Asteroid Ryugu is made of dust grains older than the sun!

Asteroid Ryugu is made of dust grains older than the sun!

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[EN VIDÉO] These are all known asteroids in our solar system. Look how many there are: Here are all the asteroids identified by astronomers since they were first discovered in 1801. The number of discoveries has literally skyrocketed since the late 20th century.

In 1950, Erwin Schrödinger, one of the founders of quantum mechanics, who had worked both on the elucidation of the nature of life and on the appearance of matter in a model of relativistic cosmology, explained in one of the four public lectures entitled “Science as a constituent element of humanism” that “the isolated knowledge acquired by a group of specialists in a narrow field has no value in itself; it has value only in the synthesis that binds it to all other knowledge, and only to the extent that in that synthesis it really contributes to answering the question: who are we? “.

In fact, with space missions like that of the Japanese probe Hayabusa-2, which was in orbit around the asteroid (162173) Ryugu from June 2018 to November 2019, we are searching for our roots and our cosmic identity. There she took samples that have since arrived on Earth and are still being analyzed.

A presentation of the Hayabusa 2 mission. For a fairly accurate French translation, click on the white rectangle at the bottom right. Then the English subtitles should appear. Then click on the nut to the right of the rectangle, then on “Subtitles” and finally on “Translate automatically”. Choose French. ©DLR

They are therefore from a member of the Apollo family of asteroids, near-Earth asteroids, and it is even one of those that are potentially dangerous. It was discovered in 1999 and it quickly became clear that it belonged to the C-type asteroids, i.e. it was similar to the carbonaceous chondrite meteorites known on Earth.

Their chemical composition is therefore similar to the matter of the molecular and dusty cloud in which the primitive solar system was born, without the light and volatile elements such as ice. It was therefore a target of choice to understand the origin of the planets and the sun, and therefore the origin of the biosphere and the noosphere, so Hayabusa-2 gave us much more than just close-up views of the asteroid (162173) Ryugu.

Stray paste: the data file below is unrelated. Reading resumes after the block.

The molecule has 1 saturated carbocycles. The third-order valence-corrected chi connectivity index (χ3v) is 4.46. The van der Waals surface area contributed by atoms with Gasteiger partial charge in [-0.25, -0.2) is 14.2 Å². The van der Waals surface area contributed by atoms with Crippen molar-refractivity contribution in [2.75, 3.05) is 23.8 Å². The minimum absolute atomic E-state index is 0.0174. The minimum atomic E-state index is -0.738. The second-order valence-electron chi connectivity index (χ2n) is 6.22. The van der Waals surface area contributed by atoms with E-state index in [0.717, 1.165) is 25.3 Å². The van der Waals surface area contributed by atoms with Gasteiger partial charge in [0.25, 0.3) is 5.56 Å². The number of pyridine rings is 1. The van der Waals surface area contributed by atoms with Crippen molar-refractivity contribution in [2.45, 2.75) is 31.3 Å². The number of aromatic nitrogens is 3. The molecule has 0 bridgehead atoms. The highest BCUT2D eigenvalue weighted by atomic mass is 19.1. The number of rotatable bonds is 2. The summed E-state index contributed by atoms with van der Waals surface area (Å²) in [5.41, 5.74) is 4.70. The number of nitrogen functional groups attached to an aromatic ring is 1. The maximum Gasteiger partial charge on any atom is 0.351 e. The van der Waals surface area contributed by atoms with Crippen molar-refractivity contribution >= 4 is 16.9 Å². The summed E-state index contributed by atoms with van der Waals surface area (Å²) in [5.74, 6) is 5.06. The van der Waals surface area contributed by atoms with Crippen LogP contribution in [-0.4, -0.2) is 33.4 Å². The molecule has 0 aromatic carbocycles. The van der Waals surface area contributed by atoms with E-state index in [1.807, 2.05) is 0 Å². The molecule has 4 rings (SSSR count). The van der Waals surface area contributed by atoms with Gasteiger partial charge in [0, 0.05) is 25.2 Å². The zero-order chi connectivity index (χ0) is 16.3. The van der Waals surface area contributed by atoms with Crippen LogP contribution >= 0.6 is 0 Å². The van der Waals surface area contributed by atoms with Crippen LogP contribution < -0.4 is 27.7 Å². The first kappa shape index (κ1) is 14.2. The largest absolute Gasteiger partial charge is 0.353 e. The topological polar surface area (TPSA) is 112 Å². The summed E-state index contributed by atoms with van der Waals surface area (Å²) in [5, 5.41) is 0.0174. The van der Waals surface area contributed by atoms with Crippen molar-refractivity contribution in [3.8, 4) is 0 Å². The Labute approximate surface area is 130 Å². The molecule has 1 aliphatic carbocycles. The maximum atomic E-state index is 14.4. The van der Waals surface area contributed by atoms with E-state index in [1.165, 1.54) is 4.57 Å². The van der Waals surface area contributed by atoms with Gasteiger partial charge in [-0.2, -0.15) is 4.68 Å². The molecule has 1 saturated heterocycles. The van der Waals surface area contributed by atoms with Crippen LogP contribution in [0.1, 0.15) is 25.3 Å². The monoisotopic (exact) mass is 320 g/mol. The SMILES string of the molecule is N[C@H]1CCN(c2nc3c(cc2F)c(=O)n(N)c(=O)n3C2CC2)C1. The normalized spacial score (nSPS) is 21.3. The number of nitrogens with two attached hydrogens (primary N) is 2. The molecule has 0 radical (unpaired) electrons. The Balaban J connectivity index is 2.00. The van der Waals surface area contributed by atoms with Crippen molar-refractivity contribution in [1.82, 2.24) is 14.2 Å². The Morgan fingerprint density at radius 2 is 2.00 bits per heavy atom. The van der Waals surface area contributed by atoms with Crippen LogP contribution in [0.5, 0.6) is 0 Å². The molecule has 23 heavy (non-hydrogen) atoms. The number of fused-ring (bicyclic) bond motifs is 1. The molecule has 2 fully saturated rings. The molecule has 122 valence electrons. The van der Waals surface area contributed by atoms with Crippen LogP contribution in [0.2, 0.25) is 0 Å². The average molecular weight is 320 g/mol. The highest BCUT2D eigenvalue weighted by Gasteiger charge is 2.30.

We can see this with the announcement of an article by an international team of researchers led by Jens Barosch and Larry Nittler of the Carnegie Institution for Science, published in The Astrophysical Journal Letters.

The members of this team let it be known that they found nothing less than pre-solar grains in the samples brought back from Hayabusa-2.

A key to the stellar cycle in the Milky Way

By this we mean solid materials that condensed into grains, not in the protoplanetary disk of gas and dust that cooled around the young Sun about 4.5 to 4.6 billion years ago, but in the stellar atmospheres of before the Sun was born Stars existed before and from which they were expelled at the end of their lives to find themselves in the interstellar medium and then in the protosolar nebula at the origin of the solar system.

Remember that there is a true stellar cycle in the Milky Way, causing it to chemically evolve with increasing heavy element enrichment of the interstellar medium. In this medium, molecular and dusty clouds, dense and cold, collapse by gravity, destabilized under the action of a pressure, whether from density waves in the arms of our galaxy or from the shock wave of a supernova explosion.

As the clouds collapse, they fragment and form nurseries, some of which will develop very rapidly, exploding into supernovae and injecting new heavy elements into the cloud where star formation continues. The explosion of one of these stars, called Coatlicue, is believed to have caused the collapse of the protosolar cloud in which our Sun was born. More generally, stars at the end of their lives will return the matter that formed them to the interstellar medium, but with new elements, an environment in which new stars are born for the same reasons.

Jens Barosch therefore says that among the finds in the Ryugu samples, “different types of pre-solar grains come from different types of stars and stellar processes that we can identify from their signatures. The ability to identify and study these grains in the laboratory can help us understand the astrophysical phenomena that shaped our solar system and other cosmic objects.”

Indeed, using sophisticated microanalytical instruments, cosmochemists can measure the abundance of different isotopic nuclei of an element, differing in their number of neutrons, and compare them to those measured in the carbonaceous chondrites that impacted Earth.

On this subject, and still in a Carnegie Institution for Science press release, Larry Nittler states that “the composition and abundance of the presolar grains we found in the Ryugu samples are similar to those we previously found in carbonaceous chondrites to have. This gives us a more complete picture of the formation processes of our solar system, which can inform models and future experiments with samples from Hayabusa2 as well as other meteorites.”

In this video, Philip Heck talks about his research on pre-solar grains, minerals that formed before our solar system was born. Science at FMNH is a podcast and video series that provides a behind-the-scenes look at the science, collections and research at the Field Museum in Chicago. For a fairly accurate French translation, click the white rectangle at the bottom right. Then the English subtitles should appear. Then click on the nut to the right of the rectangle, then on “Subtitles” and finally on “Translate automatically”. Choose French. © Field Museum

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